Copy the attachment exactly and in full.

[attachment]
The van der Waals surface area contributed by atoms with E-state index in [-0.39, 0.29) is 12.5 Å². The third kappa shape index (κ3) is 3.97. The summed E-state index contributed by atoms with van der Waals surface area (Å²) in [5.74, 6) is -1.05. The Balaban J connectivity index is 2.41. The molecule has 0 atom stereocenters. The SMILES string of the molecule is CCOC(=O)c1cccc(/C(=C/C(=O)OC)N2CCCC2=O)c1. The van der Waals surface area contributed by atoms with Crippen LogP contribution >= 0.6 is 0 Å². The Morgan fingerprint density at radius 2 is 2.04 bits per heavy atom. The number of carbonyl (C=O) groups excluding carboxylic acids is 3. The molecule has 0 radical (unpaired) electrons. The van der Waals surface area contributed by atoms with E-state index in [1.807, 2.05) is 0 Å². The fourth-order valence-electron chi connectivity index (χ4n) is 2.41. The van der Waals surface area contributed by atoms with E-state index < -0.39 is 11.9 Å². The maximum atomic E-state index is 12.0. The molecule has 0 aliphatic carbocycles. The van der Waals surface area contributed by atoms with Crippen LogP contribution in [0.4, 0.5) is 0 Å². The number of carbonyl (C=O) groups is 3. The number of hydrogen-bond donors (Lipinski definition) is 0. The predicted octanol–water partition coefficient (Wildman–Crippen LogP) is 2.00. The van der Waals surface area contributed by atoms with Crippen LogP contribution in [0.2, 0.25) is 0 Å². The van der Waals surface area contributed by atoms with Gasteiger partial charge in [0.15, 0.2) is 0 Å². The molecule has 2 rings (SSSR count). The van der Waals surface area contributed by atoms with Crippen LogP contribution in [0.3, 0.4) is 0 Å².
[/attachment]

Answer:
The van der Waals surface area contributed by atoms with E-state index in [-0.39, 0.29) is 12.5 Å². The third kappa shape index (κ3) is 3.97. The summed E-state index contributed by atoms with van der Waals surface area (Å²) in [5.74, 6) is -1.05. The Balaban J connectivity index is 2.41. The molecule has 0 atom stereocenters. The SMILES string of the molecule is CCOC(=O)c1cccc(/C(=C/C(=O)OC)N2CCCC2=O)c1. The van der Waals surface area contributed by atoms with Crippen LogP contribution >= 0.6 is 0 Å². The Morgan fingerprint density at radius 2 is 2.04 bits per heavy atom. The number of carbonyl (C=O) groups excluding carboxylic acids is 3. The molecule has 0 radical (unpaired) electrons. The van der Waals surface area contributed by atoms with E-state index in [1.807, 2.05) is 0 Å². The fourth-order valence-electron chi connectivity index (χ4n) is 2.41. The van der Waals surface area contributed by atoms with E-state index < -0.39 is 11.9 Å². The maximum atomic E-state index is 12.0. The molecule has 0 aliphatic carbocycles. The van der Waals surface area contributed by atoms with Crippen LogP contribution in [0.4, 0.5) is 0 Å². The number of carbonyl (C=O) groups is 3. The number of hydrogen-bond donors (Lipinski definition) is 0. The predicted octanol–water partition coefficient (Wildman–Crippen LogP) is 2.00. The van der Waals surface area contributed by atoms with Crippen LogP contribution in [0.2, 0.25) is 0 Å². The van der Waals surface area contributed by atoms with Gasteiger partial charge in [0.15, 0.2) is 0 Å². The molecule has 2 rings (SSSR count). The van der Waals surface area contributed by atoms with Crippen LogP contribution in [0.3, 0.4) is 0 Å².